The Vikings' season might've just ended -- in late August, during practice, and less than two weeks before the season starts. That's because the one player they couldn't afford to lose, quarterback Teddy Bridgewater, suffered a serious injury.
CBS Sports NFL Insider Jason La Canfora reports that the team is fearing a season-ending injury. At a press conference, Vikings coach Mike Zimmer admitted that it was a possibility. He added that a sedated Bridgewater is undergoing an MRI at the hospital.
"Teddy suffered a significant knee injury," an emotional Zimmer said. "We don't know the extent of it yet. He's going through tests at the hospital."
According to multiple reporters at Vikings practice, Bridgewater went down in the pocket with a non-contact left knee injury. The team immediately stopped practice as trainers rushed to Bridgewater's aid. His teammates began swearing and praying. Roughly 10 minutes later, an ambulance showed up.
If the injury is season ending, then the Vikings' Super Bowl hopes are all but over. Entering the year, the Vikings figured to compete with the Packers for the NFC North title. Their roster featured a promising, young third-year quarterback in Bridgewater, arguably the NFL's best running back in Adrian Peterson, a blossoming, young receiving crops, and a nasty defense led by Zimmer.
Without Bridgewater, though, the Vikings won't be able to take down the top teams in the conference. They won't keep pace with the Packers, based on simulations run by SportsLine.
The team might be built around its defense and running game -- and that might still be enough to beat bad teams -- but Bridgewater would've put them over the top. Last season, he completed 65.3 percent of his passes, threw less than 10 picks, and posted an 88.7 passer rating. In this year's preseason, he was Pro Football Focus' second-highest graded quarterback. This was, up until now, supposed to be the year Bridgewater turned the corner.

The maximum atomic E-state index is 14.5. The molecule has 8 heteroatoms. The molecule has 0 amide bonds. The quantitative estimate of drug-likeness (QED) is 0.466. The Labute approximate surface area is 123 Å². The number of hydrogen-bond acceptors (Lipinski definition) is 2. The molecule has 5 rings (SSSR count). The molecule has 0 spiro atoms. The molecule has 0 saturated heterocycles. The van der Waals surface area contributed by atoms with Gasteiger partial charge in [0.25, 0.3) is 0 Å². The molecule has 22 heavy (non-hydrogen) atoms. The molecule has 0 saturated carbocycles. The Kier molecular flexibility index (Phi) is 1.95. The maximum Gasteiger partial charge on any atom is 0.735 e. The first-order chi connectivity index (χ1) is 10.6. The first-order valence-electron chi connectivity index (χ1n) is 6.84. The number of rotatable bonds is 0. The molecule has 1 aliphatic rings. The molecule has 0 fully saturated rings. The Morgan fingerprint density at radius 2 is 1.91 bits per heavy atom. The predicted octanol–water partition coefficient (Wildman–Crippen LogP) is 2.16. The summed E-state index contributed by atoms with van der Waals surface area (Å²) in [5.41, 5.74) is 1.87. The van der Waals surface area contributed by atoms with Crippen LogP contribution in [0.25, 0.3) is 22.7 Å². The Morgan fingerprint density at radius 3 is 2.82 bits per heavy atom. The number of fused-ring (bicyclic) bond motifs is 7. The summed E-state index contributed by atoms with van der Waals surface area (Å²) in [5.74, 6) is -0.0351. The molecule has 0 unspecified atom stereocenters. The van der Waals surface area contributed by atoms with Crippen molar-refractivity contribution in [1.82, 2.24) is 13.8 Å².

Now, the Vikings will be forced to ride with a 36-year-old Shaun Hill, or scour the free-agent and trade market for a better candidate.
As CBS Sports' Dave Richard pointed out, offensive coordinator Norv Turner has previously worked with quarterbacks like Brian Hoyer, Brandon Weeden, Matt Cassel and Christian Ponder, but acquiring any of those quarterbacks would require a trade and, frankly, none of them are talented enough to adequately fill in for Bridgewater. And it seems unlikely that Cassel and Ponder would be onboard with a second stint in Minnesota. Weeden, however, might be available if he's cut by the Texans after failing to win the No. 2 spot behind Brock Osweiler, but he'd then be forced to learn a new offense in less than two weeks.
It's a bad list.
Geno Smith could be available given the Jets' crowded quarterback room and Mark Sanchez might make sense, but again, neither of them are realistic solutions for the problem. The Chargers cut Zach Mettenberger, but he's Zach Mettenberger. There's also the possibility of a trade for a more-established backup like AJ McCarron or Mike Glennon, but they won't come cheap.
There is no solution to the problem. Whichever route they choose, they're doomed.
According to SportsLine, their chances of winning the division drop from 27.8 percent to 11.6 percent. Their playoff chances take a huge hit. Their Super Bowl chances are sunk.
If Bridgewater is out for the long-term, the Vikings are done, unless Peterson manages to pull off another 2,000-yard season and drags them into January.